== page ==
Do you write in other genres or for other audience other than children?


I write for grown-ups as well as children, and I have done a bit of stand-up comedy in the past. I do mostly write poetry, and blog entries. I don't really write stories — I haven't the patience!


Have you got any rules, no-nos, special considerations when you write for children?


Apart from the obvious stuff (no naughty words!) I'd say the most important thing is not to patronise children or talk down to them. I try really hard in my writing and performance not to do this.

How are children as a live audience? Please tell us some of your experiences of receiving feedback from children on your work.


They are very rewarding to work with. I have generally had great feedback, which I can tell simply by observing how they react to a performance. With younger children especially it can tend to teeter on the edge of chaos, and I have to work really hard to stop it spilling over.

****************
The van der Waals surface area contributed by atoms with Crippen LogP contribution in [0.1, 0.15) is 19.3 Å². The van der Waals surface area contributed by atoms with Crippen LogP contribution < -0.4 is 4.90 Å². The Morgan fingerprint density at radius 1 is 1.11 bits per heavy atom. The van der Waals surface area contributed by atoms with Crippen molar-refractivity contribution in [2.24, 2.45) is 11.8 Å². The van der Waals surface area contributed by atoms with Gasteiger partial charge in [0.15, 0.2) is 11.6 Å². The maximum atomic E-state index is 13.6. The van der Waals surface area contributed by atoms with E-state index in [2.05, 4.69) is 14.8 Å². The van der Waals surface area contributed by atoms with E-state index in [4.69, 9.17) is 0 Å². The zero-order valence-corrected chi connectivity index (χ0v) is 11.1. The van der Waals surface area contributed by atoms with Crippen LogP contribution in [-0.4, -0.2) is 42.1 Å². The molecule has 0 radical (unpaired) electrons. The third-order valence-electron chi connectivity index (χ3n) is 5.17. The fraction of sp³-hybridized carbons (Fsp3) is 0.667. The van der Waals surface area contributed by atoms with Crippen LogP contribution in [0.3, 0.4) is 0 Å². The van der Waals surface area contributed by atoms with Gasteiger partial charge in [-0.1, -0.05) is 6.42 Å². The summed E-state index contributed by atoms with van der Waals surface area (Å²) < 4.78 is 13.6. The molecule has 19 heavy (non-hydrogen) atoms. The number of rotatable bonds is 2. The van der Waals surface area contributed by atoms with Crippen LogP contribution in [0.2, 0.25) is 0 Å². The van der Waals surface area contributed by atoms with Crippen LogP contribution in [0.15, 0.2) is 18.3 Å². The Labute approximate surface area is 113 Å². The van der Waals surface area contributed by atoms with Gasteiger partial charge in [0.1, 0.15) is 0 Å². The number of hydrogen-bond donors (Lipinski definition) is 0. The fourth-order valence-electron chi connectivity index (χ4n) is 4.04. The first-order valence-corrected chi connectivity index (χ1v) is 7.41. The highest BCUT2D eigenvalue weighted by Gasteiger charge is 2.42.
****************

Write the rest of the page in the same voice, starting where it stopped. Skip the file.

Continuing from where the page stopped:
Where do you get your inspiration from?


All over the place! My own memory is often a source of inspiration, as is the work of masses of other fantastic children's poets.


What made you start writing? I am assuming it is your calling? If so, when did you realise that it was?


I started writing in earnest when I was a teenager, and the work I produced at first was truly awful. I started writing as a way to express my feelings, and after a few years of lachrymose, derivative crap I started to turn to humour and comedy as a way of expressing myself. I do still write sad stuff sometimes, though. I also started to realise, after performing some of my work at open mic nights, that I got a real kick out of performing for an audience. For me, poetry doesn't just live on the page.

Who are your favourite authors and poets?


Neal Zetter, Roger Stevens, Brian Moses, Michael Rosen, John Hegley, Simon Armitage, Roald Dahl, Charles Dickens, Michaela Morgan, Margaret Atwood.

How did you find literacy in education when you were growing up? What would you like to see change or never change?